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US vs UK

September 6, 2011 2 Comments »

Several years ago I was invited to spend some time with my aunt in UK. I thought, what a great opportunity!

Of course, they use a different currency and drive on the opposite side of the road, but how difficult could the transition be? I mean, at least they speak English there.

True, they speak English in England, but they speak American in America.

While checking in at the hotel, the hotel clerk asked, “Would you like to be knocked up in the morning?”

I paused for a moment. “Is that included?”

US vs. UK

I was unprepared for the tremendous differences between the United States and the United Kingdom.

Not only is the accent different and sometimes not easily understood, but the vocabulary is different, the measurements are different, the brands are different, the mindset is different, the spelling is different, the weather is different, and the food is especially different.

Men’s underwear is “pants” and pants are “trousers”. Jelly is “jam” whereas Jello is “jelly.” Garbage is “rubbish,” and a garbage can is a “dust bin.” A truck is a “lorry” which you fill with “petrol,” while “gas” is what you get after eating a heavy meal.” Fries are “chips” and chips are “crisps,” while sausages are “bangers.” The trunk of a car is a “boot” and the hood is a “bonnet” Food to go is “take away”.

 

The same applies to the different dialects spoken in Latin America. While it’s easy to think of Latin American Spanish as one entity, as textbooks and lessons often do, you should note there are differences in the Spanish of various countries in the Western Hemisphere.

It is important to note that the Spanish dialects and varieties are the regional variants of the Spanish language, some of which are quite divergent from one another, especially in pronunciation and vocabulary, and in grammar. While all Spanish dialects use the same written standard, all spoken varieties differ from the written variety, in different degrees. There are differences between European Spanish and the Spanish of the Americas, as well, as well as many different dialect areas both within Spain and within Spanish America.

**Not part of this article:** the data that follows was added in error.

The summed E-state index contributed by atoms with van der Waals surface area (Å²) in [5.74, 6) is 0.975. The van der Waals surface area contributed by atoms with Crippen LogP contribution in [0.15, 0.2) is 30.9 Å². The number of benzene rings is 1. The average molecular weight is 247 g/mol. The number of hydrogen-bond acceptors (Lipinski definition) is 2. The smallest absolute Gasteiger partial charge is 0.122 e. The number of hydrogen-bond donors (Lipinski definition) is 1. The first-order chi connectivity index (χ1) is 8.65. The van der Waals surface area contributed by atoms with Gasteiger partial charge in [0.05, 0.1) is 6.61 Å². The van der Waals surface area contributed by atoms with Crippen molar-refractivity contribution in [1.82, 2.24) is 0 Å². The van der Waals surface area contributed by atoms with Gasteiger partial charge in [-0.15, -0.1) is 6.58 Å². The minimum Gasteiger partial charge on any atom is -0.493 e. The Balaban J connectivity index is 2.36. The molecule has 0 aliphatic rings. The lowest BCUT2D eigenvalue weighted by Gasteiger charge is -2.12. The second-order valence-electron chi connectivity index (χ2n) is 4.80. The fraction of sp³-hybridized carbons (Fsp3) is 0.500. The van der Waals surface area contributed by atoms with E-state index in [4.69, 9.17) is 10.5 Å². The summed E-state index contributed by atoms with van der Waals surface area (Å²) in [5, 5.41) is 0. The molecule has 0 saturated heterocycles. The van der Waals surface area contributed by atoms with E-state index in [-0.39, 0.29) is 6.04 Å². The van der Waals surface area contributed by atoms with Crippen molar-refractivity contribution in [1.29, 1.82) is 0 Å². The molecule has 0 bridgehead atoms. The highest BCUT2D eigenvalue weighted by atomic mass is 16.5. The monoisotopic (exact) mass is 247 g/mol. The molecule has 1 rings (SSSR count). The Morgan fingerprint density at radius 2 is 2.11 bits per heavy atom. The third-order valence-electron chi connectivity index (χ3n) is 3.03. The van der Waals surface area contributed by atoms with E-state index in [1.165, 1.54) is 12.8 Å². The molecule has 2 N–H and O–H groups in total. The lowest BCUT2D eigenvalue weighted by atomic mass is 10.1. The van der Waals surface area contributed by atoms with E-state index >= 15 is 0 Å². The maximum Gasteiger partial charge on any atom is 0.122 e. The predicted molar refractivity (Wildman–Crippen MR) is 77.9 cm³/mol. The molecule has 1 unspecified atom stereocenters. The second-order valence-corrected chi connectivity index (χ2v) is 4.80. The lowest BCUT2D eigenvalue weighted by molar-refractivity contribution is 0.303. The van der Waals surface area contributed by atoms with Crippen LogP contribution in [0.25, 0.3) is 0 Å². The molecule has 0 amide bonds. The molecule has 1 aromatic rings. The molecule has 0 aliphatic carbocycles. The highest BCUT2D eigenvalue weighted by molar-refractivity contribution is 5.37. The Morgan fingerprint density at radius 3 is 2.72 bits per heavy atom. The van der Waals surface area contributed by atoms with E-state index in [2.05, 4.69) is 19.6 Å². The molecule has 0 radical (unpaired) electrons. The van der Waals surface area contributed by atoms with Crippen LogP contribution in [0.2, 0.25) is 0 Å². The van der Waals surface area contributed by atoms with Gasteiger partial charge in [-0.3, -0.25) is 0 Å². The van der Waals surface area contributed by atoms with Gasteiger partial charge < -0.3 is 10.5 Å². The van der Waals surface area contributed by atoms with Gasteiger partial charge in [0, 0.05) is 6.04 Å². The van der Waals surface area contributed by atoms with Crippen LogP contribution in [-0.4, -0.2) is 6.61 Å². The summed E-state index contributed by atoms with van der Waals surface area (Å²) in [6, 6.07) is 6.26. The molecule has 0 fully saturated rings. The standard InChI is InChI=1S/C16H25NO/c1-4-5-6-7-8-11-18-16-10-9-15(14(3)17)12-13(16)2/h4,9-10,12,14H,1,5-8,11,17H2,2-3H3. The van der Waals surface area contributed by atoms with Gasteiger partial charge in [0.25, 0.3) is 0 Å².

There are also significant differences in vocabulary among regional varieties of Spanish, particularly in the domains of food products, everyday objects, and clothes; and many Latin American varieties show considerable lexical influence from Native American languages.

 

 

 

 

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2 Responses to “US vs UK”

  • Commented on September 6, 2011 at 10:50 am

    Hahaha… I have friends and acquaintances from both countries and I was so confused when, after having made friends from Chicago, I met these guys from London: they would scold me if I said elevator instead of lift, they also told me about the pants/trousers difference. Afterwards I became friends with another girl from the US, and she laughed when I said “Do you fancy going out?”. True, there are also huge differences with regard to European Spanish and our Latin American Spanish, and even among Latin American countries, I’m from Argentina and I know that apart from Uruguay, our Spanish variety is very different from the rest of Latin America. Nice article, thanks! Cheers mate! (I heard this a lot when I visited England a few months ago!) 😀

  • Commented on September 7, 2011 at 1:01 pm

    […] del original de Kurt […]